Wild rice grains contain a negligible amount of beta-carotene, a key metabolic vitamin A precursor. In the 1990s, molecular biologists Ingo Potrykus and Peter Beyer designed the “Golden Rice” cultivar by inserting two additional genes into the rice's DNA, thereby producing beta-carotene in the grain. The presence of beta-carotene, which makes kernels of corn bright yellow, also makes Golden Rice grains yellow. Beta-carotene derived from Golden Rice converts to vitamin A in humans.

If GM organisms such as Golden Rice can save human lives, then why are so many people upset? What exactly is it about GM rice or GM in general that people oppose? As many see it, GM is (a) unnatural, (b) untested, (c) unsafe, or (d) over-industrializes agriculture. This last concern is important, especially to proponents of sustainable agriculture, but it is not an objection to GM as such, it is an objection to when, how, and to what extent we should use GM cultivated crops. I won't address this issue here, but see this 2001 Economic Impacts of Genetically Modified Crops report. Each of the remaining three objections warrants serious consideration, because they are popular and thus undermine much that such technology offers. What interests me is both how weak each objection is and how little available evidence counts for (and against) each.

Suppose that someone accepts GM for crops such as Golden Rice but not for others. It is difficult, then, to sustain an objection to either GM or GE in general. To be sure, GM is mostly used so far to design into massively cultivated crops traits such as selective herbicide or insect resistance. Objecting to this use of GM or GE amounts to objecting to the specific traits produced, not the method by which such traits were produced. But if one objects to specific GM traits, then GM is not the problem, and we change the subject from whether GM is acceptable to when it is unacceptable. This is another conversation worth having, but it is a different issue. Again, either one objects to GM, in general, or specific GM traits. One need not reject GM, as a process, out of concern for any potential unintended, bad consequences of specific traits that GM (either GE or non-GE) produces. We don’t reject a whole technology simply because we because fear some of it products.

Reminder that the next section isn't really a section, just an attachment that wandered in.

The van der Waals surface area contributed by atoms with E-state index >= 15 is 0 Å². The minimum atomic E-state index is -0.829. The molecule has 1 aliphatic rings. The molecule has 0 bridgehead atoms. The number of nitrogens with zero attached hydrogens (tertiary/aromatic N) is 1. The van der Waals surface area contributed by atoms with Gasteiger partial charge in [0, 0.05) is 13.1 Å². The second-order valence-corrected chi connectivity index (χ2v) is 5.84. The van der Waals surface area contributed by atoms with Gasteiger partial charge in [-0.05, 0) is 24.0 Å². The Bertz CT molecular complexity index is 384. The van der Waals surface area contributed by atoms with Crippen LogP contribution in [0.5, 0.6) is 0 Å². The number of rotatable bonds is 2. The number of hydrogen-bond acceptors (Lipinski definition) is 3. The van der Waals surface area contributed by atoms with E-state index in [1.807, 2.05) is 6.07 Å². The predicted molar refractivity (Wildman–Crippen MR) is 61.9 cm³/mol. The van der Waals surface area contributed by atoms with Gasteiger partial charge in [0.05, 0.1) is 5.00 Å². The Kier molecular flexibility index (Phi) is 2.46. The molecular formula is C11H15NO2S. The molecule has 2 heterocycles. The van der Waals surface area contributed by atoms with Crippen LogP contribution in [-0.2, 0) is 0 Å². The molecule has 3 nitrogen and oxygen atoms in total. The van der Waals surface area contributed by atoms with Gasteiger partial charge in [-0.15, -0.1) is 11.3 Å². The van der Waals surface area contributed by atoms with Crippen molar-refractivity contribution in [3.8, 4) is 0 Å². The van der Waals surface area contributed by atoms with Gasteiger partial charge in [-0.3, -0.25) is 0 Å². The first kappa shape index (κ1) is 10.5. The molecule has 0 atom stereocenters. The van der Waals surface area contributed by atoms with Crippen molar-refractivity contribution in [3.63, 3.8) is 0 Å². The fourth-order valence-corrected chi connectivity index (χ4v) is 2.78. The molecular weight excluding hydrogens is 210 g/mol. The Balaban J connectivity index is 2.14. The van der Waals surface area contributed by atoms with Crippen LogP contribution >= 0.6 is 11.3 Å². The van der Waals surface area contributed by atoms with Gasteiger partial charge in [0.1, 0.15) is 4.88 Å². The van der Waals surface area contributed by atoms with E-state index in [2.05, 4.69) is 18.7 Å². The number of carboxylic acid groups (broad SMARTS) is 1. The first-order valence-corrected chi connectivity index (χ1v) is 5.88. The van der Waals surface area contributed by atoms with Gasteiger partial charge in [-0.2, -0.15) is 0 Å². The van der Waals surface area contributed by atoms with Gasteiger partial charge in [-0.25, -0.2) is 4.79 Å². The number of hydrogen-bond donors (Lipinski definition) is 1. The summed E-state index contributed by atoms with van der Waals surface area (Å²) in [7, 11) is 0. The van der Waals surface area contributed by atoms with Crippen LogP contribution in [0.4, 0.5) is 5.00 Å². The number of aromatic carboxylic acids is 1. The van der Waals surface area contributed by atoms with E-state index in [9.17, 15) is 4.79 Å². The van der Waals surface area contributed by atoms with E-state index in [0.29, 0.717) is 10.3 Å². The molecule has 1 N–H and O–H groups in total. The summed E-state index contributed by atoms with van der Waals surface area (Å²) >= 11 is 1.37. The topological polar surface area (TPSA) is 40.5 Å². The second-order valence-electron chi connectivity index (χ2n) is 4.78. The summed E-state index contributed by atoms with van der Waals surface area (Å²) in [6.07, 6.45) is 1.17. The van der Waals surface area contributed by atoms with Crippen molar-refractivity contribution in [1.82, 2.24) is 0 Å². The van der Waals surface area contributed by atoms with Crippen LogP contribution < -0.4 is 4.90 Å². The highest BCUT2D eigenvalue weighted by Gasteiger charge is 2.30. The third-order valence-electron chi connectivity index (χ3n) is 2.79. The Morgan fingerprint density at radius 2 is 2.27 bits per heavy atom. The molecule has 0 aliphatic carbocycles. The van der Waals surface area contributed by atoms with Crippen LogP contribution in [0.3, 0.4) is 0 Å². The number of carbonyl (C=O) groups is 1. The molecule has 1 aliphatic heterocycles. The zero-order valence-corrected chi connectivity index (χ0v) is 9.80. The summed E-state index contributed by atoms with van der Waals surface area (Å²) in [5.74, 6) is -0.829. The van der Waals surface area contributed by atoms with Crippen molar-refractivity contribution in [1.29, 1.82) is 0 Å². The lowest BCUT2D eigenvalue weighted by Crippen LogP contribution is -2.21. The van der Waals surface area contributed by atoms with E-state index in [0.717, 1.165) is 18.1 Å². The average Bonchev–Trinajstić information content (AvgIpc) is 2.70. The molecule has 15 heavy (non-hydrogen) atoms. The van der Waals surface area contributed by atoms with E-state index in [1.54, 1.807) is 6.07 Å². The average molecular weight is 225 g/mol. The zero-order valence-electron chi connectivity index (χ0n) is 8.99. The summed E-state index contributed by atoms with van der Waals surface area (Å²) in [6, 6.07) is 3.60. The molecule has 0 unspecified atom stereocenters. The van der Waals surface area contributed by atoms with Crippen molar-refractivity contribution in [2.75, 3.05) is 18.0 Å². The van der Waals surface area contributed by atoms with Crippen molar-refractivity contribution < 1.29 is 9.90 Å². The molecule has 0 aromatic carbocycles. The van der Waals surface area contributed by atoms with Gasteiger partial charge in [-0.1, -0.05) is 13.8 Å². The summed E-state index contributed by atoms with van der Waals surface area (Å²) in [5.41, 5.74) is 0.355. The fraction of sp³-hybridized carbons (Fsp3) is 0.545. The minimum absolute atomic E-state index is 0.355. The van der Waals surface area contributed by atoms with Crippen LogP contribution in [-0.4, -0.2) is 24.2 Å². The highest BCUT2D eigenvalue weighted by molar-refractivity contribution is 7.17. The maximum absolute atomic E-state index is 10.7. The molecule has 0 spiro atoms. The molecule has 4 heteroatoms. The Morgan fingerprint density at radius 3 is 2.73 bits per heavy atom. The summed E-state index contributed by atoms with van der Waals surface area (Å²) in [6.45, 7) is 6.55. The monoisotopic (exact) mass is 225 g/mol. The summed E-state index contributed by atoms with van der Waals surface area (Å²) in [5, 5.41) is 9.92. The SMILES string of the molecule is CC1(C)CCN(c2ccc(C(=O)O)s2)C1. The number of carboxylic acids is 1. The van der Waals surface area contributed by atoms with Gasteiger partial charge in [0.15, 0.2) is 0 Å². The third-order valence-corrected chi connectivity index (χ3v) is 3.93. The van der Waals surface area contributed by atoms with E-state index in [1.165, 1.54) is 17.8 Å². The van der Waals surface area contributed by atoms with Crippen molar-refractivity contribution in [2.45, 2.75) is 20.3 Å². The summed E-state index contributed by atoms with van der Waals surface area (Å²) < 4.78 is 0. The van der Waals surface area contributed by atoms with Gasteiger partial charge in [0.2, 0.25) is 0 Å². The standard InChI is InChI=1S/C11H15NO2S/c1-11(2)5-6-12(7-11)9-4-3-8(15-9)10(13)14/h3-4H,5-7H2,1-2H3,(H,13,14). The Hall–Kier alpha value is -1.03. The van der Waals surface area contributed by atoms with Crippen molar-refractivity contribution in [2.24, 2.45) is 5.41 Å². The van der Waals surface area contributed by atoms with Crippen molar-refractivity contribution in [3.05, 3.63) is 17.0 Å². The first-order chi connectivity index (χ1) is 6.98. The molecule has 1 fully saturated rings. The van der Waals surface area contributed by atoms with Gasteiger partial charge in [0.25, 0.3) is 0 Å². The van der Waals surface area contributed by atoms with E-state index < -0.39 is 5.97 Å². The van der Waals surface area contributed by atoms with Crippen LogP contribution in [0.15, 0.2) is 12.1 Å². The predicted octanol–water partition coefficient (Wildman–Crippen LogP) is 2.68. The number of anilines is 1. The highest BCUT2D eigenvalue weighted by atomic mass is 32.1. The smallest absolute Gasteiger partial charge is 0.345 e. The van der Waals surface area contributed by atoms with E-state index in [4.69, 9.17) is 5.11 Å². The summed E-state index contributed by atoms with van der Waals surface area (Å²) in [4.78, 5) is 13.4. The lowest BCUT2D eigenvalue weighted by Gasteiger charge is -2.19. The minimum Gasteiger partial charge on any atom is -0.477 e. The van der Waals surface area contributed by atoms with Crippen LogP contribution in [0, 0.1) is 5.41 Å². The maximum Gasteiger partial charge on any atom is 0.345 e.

(a) Is GM unnatural? Yes, and so what? As I see it, one cannot oppose GM organisms produced by non-genetic engineering, since this amounts to a rejection of traditional/conventional agriculture, which was invented by our ancestors at least 10,000 years ago who cultivated plants and domesticated animals to suit their needs and wants. Cows, sheep, goats, pigs, sheep, horses, corn, wheat, rice, soybeans, and potatoes have all been genetically modified via selective breeding. We don't reject all or even most human agricultural manipulations of these species, so we don't reject all GM organisms. Of course, all GM is unnatural, but then all artificial selection is unnatural. Civilization depends upon artificial selection. We are living in and dealing with the consequences of human interventions (or expressions) of the natural order already. We innovate, observe consequences, and alter our ways so as to avoid the most demonstrably negative outcomes - this is nothing new.

What about genes moving from one species to another? Non-deliberate gene flow is possible when GM crops are grown in areas where interspecies contact occurs with non-GM crops or weedy species. It already happens in nature in wild populations, and in cultivated crop plants resulting from conventional selective breeding. However, rice species, and species, in general, with their different genotypes, have significant reproductive isolation, which makes them unlikely to hybridize with each other.